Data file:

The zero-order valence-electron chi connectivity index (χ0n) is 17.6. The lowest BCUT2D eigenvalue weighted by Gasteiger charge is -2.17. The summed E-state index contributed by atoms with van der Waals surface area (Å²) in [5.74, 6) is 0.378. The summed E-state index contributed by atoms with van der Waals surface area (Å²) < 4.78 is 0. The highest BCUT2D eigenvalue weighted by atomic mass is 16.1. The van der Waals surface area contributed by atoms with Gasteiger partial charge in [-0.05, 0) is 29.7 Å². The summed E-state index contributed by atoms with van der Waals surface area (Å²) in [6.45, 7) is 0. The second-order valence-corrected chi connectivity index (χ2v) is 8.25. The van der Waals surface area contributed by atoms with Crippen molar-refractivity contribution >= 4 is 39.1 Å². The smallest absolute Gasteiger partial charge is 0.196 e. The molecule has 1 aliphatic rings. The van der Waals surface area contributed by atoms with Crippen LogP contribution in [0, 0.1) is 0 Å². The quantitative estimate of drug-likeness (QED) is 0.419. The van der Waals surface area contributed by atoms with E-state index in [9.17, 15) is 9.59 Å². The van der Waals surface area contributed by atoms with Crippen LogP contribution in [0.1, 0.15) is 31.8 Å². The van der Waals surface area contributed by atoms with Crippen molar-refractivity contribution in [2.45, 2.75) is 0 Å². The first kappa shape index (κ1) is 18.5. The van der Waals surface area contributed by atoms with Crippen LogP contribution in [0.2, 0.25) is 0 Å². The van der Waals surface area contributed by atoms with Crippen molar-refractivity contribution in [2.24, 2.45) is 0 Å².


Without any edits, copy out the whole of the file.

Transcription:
The zero-order valence-electron chi connectivity index (χ0n) is 17.6. The lowest BCUT2D eigenvalue weighted by Gasteiger charge is -2.17. The summed E-state index contributed by atoms with van der Waals surface area (Å²) in [5.74, 6) is 0.378. The summed E-state index contributed by atoms with van der Waals surface area (Å²) < 4.78 is 0. The highest BCUT2D eigenvalue weighted by atomic mass is 16.1. The van der Waals surface area contributed by atoms with Gasteiger partial charge in [-0.05, 0) is 29.7 Å². The summed E-state index contributed by atoms with van der Waals surface area (Å²) in [6.45, 7) is 0. The second-order valence-corrected chi connectivity index (χ2v) is 8.25. The van der Waals surface area contributed by atoms with Crippen molar-refractivity contribution >= 4 is 39.1 Å². The smallest absolute Gasteiger partial charge is 0.196 e. The molecule has 1 aliphatic rings. The van der Waals surface area contributed by atoms with Crippen LogP contribution in [0, 0.1) is 0 Å². The quantitative estimate of drug-likeness (QED) is 0.419. The van der Waals surface area contributed by atoms with E-state index in [9.17, 15) is 9.59 Å². The van der Waals surface area contributed by atoms with Crippen LogP contribution in [0.1, 0.15) is 31.8 Å². The van der Waals surface area contributed by atoms with Crippen molar-refractivity contribution in [2.45, 2.75) is 0 Å². The first kappa shape index (κ1) is 18.5. The van der Waals surface area contributed by atoms with Crippen LogP contribution in [0.2, 0.25) is 0 Å². The van der Waals surface area contributed by atoms with Crippen molar-refractivity contribution in [2.24, 2.45) is 0 Å².